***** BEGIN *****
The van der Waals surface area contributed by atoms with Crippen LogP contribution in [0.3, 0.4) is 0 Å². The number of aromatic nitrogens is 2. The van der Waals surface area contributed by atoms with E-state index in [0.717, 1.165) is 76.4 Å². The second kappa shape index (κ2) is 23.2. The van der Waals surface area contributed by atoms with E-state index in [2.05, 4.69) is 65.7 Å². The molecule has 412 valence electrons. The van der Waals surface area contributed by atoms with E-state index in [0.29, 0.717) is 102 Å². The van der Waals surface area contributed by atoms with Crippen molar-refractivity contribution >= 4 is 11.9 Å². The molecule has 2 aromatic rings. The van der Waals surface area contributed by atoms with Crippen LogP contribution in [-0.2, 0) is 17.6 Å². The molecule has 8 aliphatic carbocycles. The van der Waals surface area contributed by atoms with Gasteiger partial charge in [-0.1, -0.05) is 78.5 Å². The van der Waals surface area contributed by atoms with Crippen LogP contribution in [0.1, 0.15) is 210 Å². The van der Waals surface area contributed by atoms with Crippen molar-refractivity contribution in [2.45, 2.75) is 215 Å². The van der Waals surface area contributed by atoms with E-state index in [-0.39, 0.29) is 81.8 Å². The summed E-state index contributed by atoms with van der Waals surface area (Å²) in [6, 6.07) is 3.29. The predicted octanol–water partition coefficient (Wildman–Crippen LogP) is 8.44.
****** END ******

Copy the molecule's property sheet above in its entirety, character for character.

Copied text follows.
The van der Waals surface area contributed by atoms with Crippen LogP contribution in [0.3, 0.4) is 0 Å². The number of aromatic nitrogens is 2. The van der Waals surface area contributed by atoms with E-state index in [0.717, 1.165) is 76.4 Å². The second kappa shape index (κ2) is 23.2. The van der Waals surface area contributed by atoms with E-state index in [2.05, 4.69) is 65.7 Å². The molecule has 412 valence electrons. The van der Waals surface area contributed by atoms with E-state index in [0.29, 0.717) is 102 Å². The van der Waals surface area contributed by atoms with Crippen molar-refractivity contribution >= 4 is 11.9 Å². The molecule has 2 aromatic rings. The van der Waals surface area contributed by atoms with Crippen LogP contribution in [-0.2, 0) is 17.6 Å². The molecule has 8 aliphatic carbocycles. The van der Waals surface area contributed by atoms with Gasteiger partial charge in [-0.1, -0.05) is 78.5 Å². The van der Waals surface area contributed by atoms with Crippen LogP contribution in [0.1, 0.15) is 210 Å². The van der Waals surface area contributed by atoms with Crippen molar-refractivity contribution in [2.45, 2.75) is 215 Å². The van der Waals surface area contributed by atoms with E-state index in [-0.39, 0.29) is 81.8 Å². The summed E-state index contributed by atoms with van der Waals surface area (Å²) in [6, 6.07) is 3.29. The predicted octanol–water partition coefficient (Wildman–Crippen LogP) is 8.44.